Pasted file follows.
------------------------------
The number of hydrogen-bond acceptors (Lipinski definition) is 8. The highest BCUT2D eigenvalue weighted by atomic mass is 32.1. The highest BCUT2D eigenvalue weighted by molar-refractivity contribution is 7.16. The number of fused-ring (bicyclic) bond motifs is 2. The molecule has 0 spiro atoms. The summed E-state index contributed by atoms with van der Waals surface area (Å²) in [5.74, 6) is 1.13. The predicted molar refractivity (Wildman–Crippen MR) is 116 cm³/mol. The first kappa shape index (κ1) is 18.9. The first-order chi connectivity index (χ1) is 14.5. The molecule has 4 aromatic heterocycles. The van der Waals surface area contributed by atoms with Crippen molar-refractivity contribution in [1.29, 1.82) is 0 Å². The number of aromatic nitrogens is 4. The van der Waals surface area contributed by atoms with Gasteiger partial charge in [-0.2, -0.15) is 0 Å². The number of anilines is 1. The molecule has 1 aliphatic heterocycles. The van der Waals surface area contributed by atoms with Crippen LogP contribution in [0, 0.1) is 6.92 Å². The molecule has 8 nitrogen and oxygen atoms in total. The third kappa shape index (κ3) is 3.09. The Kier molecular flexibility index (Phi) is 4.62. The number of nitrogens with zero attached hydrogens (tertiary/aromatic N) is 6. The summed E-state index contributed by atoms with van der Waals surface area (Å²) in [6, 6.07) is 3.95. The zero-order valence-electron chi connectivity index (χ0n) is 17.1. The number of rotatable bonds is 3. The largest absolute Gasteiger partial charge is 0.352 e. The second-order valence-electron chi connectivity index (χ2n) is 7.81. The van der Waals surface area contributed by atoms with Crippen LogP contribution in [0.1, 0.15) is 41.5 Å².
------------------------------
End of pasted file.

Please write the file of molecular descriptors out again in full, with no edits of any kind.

The number of hydrogen-bond acceptors (Lipinski definition) is 8. The highest BCUT2D eigenvalue weighted by atomic mass is 32.1. The highest BCUT2D eigenvalue weighted by molar-refractivity contribution is 7.16. The number of fused-ring (bicyclic) bond motifs is 2. The molecule has 0 spiro atoms. The summed E-state index contributed by atoms with van der Waals surface area (Å²) in [5.74, 6) is 1.13. The predicted molar refractivity (Wildman–Crippen MR) is 116 cm³/mol. The first kappa shape index (κ1) is 18.9. The first-order chi connectivity index (χ1) is 14.5. The molecule has 4 aromatic heterocycles. The van der Waals surface area contributed by atoms with Crippen molar-refractivity contribution in [1.29, 1.82) is 0 Å². The number of aromatic nitrogens is 4. The van der Waals surface area contributed by atoms with Gasteiger partial charge in [-0.2, -0.15) is 0 Å². The number of anilines is 1. The molecule has 1 aliphatic heterocycles. The van der Waals surface area contributed by atoms with Crippen LogP contribution in [0, 0.1) is 6.92 Å². The molecule has 8 nitrogen and oxygen atoms in total. The third kappa shape index (κ3) is 3.09. The Kier molecular flexibility index (Phi) is 4.62. The number of nitrogens with zero attached hydrogens (tertiary/aromatic N) is 6. The summed E-state index contributed by atoms with van der Waals surface area (Å²) in [6, 6.07) is 3.95. The zero-order valence-electron chi connectivity index (χ0n) is 17.1. The number of rotatable bonds is 3. The largest absolute Gasteiger partial charge is 0.352 e. The second-order valence-electron chi connectivity index (χ2n) is 7.81. The van der Waals surface area contributed by atoms with Crippen LogP contribution in [0.1, 0.15) is 41.5 Å².